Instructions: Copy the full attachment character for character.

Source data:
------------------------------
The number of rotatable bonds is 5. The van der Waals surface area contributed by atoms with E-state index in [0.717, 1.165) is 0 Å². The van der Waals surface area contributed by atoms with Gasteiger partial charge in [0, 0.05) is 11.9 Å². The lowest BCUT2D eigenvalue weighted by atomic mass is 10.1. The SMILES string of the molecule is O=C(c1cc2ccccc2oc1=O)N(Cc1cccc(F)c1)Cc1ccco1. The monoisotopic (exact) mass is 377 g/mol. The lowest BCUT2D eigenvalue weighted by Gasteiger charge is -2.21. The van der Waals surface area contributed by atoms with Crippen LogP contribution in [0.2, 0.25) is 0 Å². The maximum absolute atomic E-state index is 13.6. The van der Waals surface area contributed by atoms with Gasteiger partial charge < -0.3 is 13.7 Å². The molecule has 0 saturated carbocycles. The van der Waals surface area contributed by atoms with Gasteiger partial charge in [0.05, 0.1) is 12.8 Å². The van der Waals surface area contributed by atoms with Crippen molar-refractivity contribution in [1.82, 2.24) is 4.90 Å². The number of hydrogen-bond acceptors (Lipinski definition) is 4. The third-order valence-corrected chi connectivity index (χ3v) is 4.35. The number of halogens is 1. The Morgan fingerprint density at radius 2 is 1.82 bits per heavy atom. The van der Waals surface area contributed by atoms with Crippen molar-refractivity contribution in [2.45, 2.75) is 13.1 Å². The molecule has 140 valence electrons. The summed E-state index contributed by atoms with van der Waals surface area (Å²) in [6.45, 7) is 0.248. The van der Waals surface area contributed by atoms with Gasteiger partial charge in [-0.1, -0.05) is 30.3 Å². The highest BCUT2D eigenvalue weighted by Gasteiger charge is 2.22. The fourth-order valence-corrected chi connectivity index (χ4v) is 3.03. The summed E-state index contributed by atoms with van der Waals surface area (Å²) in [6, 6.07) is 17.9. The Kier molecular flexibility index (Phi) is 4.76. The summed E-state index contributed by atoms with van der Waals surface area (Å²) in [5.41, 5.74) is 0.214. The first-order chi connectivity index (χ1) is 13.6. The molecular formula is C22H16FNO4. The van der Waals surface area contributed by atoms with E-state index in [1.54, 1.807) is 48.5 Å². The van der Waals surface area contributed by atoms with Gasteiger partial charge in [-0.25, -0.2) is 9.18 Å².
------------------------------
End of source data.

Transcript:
The number of rotatable bonds is 5. The van der Waals surface area contributed by atoms with E-state index in [0.717, 1.165) is 0 Å². The van der Waals surface area contributed by atoms with Gasteiger partial charge in [0, 0.05) is 11.9 Å². The lowest BCUT2D eigenvalue weighted by atomic mass is 10.1. The SMILES string of the molecule is O=C(c1cc2ccccc2oc1=O)N(Cc1cccc(F)c1)Cc1ccco1. The monoisotopic (exact) mass is 377 g/mol. The lowest BCUT2D eigenvalue weighted by Gasteiger charge is -2.21. The van der Waals surface area contributed by atoms with Crippen LogP contribution in [0.2, 0.25) is 0 Å². The maximum absolute atomic E-state index is 13.6. The van der Waals surface area contributed by atoms with Gasteiger partial charge < -0.3 is 13.7 Å². The molecule has 0 saturated carbocycles. The van der Waals surface area contributed by atoms with Gasteiger partial charge in [0.05, 0.1) is 12.8 Å². The van der Waals surface area contributed by atoms with Crippen molar-refractivity contribution in [1.82, 2.24) is 4.90 Å². The number of hydrogen-bond acceptors (Lipinski definition) is 4. The third-order valence-corrected chi connectivity index (χ3v) is 4.35. The number of halogens is 1. The Morgan fingerprint density at radius 2 is 1.82 bits per heavy atom. The van der Waals surface area contributed by atoms with Crippen molar-refractivity contribution in [2.45, 2.75) is 13.1 Å². The molecule has 140 valence electrons. The summed E-state index contributed by atoms with van der Waals surface area (Å²) in [6.45, 7) is 0.248. The van der Waals surface area contributed by atoms with Gasteiger partial charge in [-0.1, -0.05) is 30.3 Å². The highest BCUT2D eigenvalue weighted by Gasteiger charge is 2.22. The fourth-order valence-corrected chi connectivity index (χ4v) is 3.03. The summed E-state index contributed by atoms with van der Waals surface area (Å²) in [6, 6.07) is 17.9. The Kier molecular flexibility index (Phi) is 4.76. The summed E-state index contributed by atoms with van der Waals surface area (Å²) in [5.41, 5.74) is 0.214. The first-order chi connectivity index (χ1) is 13.6. The molecular formula is C22H16FNO4. The van der Waals surface area contributed by atoms with E-state index in [1.54, 1.807) is 48.5 Å². The van der Waals surface area contributed by atoms with Gasteiger partial charge in [-0.25, -0.2) is 9.18 Å².